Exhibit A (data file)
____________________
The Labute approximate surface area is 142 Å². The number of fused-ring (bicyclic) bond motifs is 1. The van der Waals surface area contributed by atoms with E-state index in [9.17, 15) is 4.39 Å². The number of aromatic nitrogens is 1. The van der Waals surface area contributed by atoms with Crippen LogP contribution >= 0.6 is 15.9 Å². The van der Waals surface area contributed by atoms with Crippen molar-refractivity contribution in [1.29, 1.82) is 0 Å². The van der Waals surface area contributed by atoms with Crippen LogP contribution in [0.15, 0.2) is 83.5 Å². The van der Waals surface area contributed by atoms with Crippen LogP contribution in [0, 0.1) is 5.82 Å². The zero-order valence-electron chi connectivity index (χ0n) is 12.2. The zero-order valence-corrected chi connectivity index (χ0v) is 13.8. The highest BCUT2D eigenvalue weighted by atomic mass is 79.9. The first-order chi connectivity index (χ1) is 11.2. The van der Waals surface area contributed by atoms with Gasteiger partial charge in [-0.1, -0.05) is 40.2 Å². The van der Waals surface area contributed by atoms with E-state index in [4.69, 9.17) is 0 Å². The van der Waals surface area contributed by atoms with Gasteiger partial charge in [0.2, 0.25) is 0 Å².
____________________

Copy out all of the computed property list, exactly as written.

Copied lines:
The Labute approximate surface area is 142 Å². The number of fused-ring (bicyclic) bond motifs is 1. The van der Waals surface area contributed by atoms with E-state index in [9.17, 15) is 4.39 Å². The number of aromatic nitrogens is 1. The van der Waals surface area contributed by atoms with Crippen LogP contribution >= 0.6 is 15.9 Å². The van der Waals surface area contributed by atoms with Crippen molar-refractivity contribution in [1.29, 1.82) is 0 Å². The van der Waals surface area contributed by atoms with Crippen LogP contribution in [0.15, 0.2) is 83.5 Å². The van der Waals surface area contributed by atoms with Crippen LogP contribution in [0, 0.1) is 5.82 Å². The zero-order valence-electron chi connectivity index (χ0n) is 12.2. The zero-order valence-corrected chi connectivity index (χ0v) is 13.8. The highest BCUT2D eigenvalue weighted by atomic mass is 79.9. The first-order chi connectivity index (χ1) is 11.2. The van der Waals surface area contributed by atoms with Gasteiger partial charge in [-0.1, -0.05) is 40.2 Å². The van der Waals surface area contributed by atoms with E-state index in [4.69, 9.17) is 0 Å². The van der Waals surface area contributed by atoms with Gasteiger partial charge in [0.2, 0.25) is 0 Å².